Don't worry, we speak : Español (Spanish), too!
Contxto – Mexican venture capital fund (VC) ALLVP has launched an initiative through which budding founders can send the pitch deck for their startup and get it checked for free by a professional.
And that’s pretty great. However, call me a cynic, but I do often abide by that old Roman saying:
It loosely means, “whose to benefit?”, and it is a phrase on the lips of many as the veil of economic uncertainty is drawn across our collective eyes.
Let’s take a look at the facts first.
What the ALLVP DeckCheckr does
On face value, what ALLVP is offering is a jolly good proposition.
An expedient and professionally run free service that checks a startup’s pitch deck in the following categories:
You can remember them easily as the four Cs… and a Q… It works better in Spanish.
Each of these gets a score from 0 to 100 percent, the compilation of which ends up being you “deck score”.
Getting a rating from a top VC is certainly some pretty great feedback to have on hand.
It could even make or break a startup’s funding, because, remember, this service is checking the worthiness of your deck, not the quality of the startup. So, if you don’t score well, it may mean that even if your idea is sound, you may miss out on funding on account of having an unseemly deck.
However, the amount of sensitive of information required by ALLVP—valuation, investors, etc.—does ring some alarm bells for an initiative insisting that:
And yet, common wisdom would suggest that if you are not paying for a product that you are receiving, then you, my dear reader, are the product.
The truth is…
Contxto got in touch with Jia Li Tan, an associate at ALLVP, in order to completely clarify the VC’s intentions.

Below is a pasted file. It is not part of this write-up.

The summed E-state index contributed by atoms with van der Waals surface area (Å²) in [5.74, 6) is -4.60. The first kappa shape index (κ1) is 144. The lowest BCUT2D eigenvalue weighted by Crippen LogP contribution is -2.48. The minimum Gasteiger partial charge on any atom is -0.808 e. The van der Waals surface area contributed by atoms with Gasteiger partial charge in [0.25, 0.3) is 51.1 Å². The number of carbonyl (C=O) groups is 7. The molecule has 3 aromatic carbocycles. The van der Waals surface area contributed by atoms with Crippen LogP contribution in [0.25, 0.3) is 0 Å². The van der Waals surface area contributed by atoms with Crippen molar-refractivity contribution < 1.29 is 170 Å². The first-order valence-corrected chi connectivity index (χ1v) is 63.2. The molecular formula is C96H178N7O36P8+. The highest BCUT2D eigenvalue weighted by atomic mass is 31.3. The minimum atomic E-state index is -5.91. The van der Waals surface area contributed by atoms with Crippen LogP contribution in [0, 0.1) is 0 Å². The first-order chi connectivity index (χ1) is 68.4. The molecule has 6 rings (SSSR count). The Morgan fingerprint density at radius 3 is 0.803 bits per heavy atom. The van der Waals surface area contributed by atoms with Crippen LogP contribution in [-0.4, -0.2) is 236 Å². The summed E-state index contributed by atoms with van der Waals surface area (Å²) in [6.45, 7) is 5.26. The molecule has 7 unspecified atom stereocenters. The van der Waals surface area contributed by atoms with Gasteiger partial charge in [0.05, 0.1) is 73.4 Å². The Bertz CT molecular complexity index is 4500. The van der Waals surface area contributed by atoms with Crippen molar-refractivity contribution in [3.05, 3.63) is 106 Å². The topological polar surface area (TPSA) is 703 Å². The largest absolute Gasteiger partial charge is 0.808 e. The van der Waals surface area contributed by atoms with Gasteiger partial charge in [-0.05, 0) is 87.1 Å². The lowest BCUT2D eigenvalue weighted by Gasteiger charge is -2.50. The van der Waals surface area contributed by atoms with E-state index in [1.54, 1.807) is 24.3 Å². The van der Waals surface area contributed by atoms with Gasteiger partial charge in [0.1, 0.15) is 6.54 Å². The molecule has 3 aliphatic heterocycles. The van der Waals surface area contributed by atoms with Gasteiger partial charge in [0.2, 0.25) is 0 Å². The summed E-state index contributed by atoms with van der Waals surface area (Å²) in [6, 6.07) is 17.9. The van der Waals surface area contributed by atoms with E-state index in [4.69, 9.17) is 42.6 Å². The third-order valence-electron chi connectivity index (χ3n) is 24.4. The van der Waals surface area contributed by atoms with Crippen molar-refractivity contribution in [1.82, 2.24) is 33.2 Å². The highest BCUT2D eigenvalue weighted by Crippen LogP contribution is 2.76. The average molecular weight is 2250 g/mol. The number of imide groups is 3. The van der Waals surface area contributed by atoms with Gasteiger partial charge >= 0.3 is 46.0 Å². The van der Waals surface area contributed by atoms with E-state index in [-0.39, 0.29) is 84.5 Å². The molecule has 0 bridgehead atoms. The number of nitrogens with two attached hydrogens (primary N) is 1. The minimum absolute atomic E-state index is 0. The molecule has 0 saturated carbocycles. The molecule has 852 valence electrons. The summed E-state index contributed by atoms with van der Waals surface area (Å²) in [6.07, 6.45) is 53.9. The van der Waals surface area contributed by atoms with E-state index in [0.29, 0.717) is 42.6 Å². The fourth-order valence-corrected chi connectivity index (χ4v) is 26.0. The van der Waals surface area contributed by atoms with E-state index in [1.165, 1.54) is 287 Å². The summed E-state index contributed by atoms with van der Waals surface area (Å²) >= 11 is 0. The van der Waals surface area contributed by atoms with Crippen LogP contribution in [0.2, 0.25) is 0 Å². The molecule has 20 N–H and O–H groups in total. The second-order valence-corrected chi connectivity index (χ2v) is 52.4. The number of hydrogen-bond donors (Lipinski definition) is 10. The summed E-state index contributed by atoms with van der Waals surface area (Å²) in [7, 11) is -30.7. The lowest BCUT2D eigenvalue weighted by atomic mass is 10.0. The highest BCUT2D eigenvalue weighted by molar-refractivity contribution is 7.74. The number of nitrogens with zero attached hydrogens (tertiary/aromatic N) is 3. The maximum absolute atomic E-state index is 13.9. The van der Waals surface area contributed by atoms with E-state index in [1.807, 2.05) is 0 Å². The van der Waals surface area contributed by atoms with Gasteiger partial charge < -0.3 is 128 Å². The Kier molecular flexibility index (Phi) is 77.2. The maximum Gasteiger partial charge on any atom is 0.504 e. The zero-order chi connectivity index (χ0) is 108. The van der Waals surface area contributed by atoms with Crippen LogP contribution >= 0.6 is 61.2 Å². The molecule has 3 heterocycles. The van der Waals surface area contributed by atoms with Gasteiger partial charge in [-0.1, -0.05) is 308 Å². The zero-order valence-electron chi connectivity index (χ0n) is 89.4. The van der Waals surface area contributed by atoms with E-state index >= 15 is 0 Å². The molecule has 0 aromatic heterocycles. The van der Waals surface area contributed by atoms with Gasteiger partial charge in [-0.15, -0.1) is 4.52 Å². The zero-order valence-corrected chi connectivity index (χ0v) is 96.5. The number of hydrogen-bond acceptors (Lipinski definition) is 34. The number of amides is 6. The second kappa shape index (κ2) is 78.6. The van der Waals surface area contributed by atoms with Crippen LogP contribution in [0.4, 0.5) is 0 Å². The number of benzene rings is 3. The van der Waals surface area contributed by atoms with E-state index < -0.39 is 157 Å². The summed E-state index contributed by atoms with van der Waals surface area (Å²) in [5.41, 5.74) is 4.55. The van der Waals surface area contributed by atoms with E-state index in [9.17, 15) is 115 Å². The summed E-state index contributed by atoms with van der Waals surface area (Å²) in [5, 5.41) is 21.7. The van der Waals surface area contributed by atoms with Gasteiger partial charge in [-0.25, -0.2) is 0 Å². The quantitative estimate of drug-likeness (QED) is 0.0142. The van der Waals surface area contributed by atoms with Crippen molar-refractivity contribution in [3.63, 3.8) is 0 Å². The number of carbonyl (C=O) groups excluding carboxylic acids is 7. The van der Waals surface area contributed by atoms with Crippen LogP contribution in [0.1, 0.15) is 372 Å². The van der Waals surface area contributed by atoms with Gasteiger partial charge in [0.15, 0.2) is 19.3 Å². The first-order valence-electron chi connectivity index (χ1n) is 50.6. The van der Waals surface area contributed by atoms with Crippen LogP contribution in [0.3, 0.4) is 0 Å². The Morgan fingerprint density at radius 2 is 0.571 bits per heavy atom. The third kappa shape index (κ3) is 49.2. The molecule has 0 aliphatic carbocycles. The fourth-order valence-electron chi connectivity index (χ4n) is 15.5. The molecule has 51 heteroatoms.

I asked her how much time and effort went into checking each deck? The process certainly seemed pretty labor-intensive for what seemed like literally no returns for ALLVP.
Tan replied that the process was actually rather simple and streamlined, but effective.
I also wondered about the timeframe set for founders to send their pitches to the deck checker. Why had they chosen on an early May to June 5 time limit?
The reasoning, said Tan, was just because it was the month-long time slot to see how many decks they could get.
This was, in fact, purportedly a big drive behind the DeckCheckr initiative: Sheer curiosity as to whether the fact that people were being kept at home and in more precarious conditions than ever was driving them to innovate and start their own companies.
And finally, I asked Tan the million-dollar question, what’s in it for ALLVP?
“The information we receive is completely confidential. And the data does not even get sent to the investment team,” Tan asked me to emphasize.
So there you have it. However, after chatting a bit longer with Tan the more nuanced answer was: Sure, the VC is doing this out of sheer curiosity and a smidge of self-interest.
The DeckCheckr initiative is meant to place ALLVP as a regional VC leader, provide it with good branding as an altruistic actor in difficult times, and as a tool for outreach.
How? You might ask. The answer is to be found in the very act of processing the pitch decks in the first place.
Sheer contact with this info is bound to feed the VCs “human database”, made up by ALLVP’s associates. I can tell you from experience that after close and consistent contact with data about any specific part of the ecosystem—be it fintech, proptech, or biotech—, you quickly start spotting patterns that would otherwise not be so forthcoming.
Tan agreed. Commenting on Mexico’s with high fintech concentration with particular interest: Will the country’s startup ecosystem further hunker down into this specialist niche? Or will the crisis move it to spread its wings into wider realms of development? There is certainly value in being the first to spot the trend.
How ALLVP will exactly capitalize on this initiative is as of yet unclear even to them, it seems. They are, however, banking on their own bit of common wisdom: Crisis is the best moment to test new things.
So, should you go for it?
I’d say yes. The benefits are clear and if you can capitalize on it, you may end up with a very good and objective snapshot of the current health of your pitch deck. A deck pic, if you will.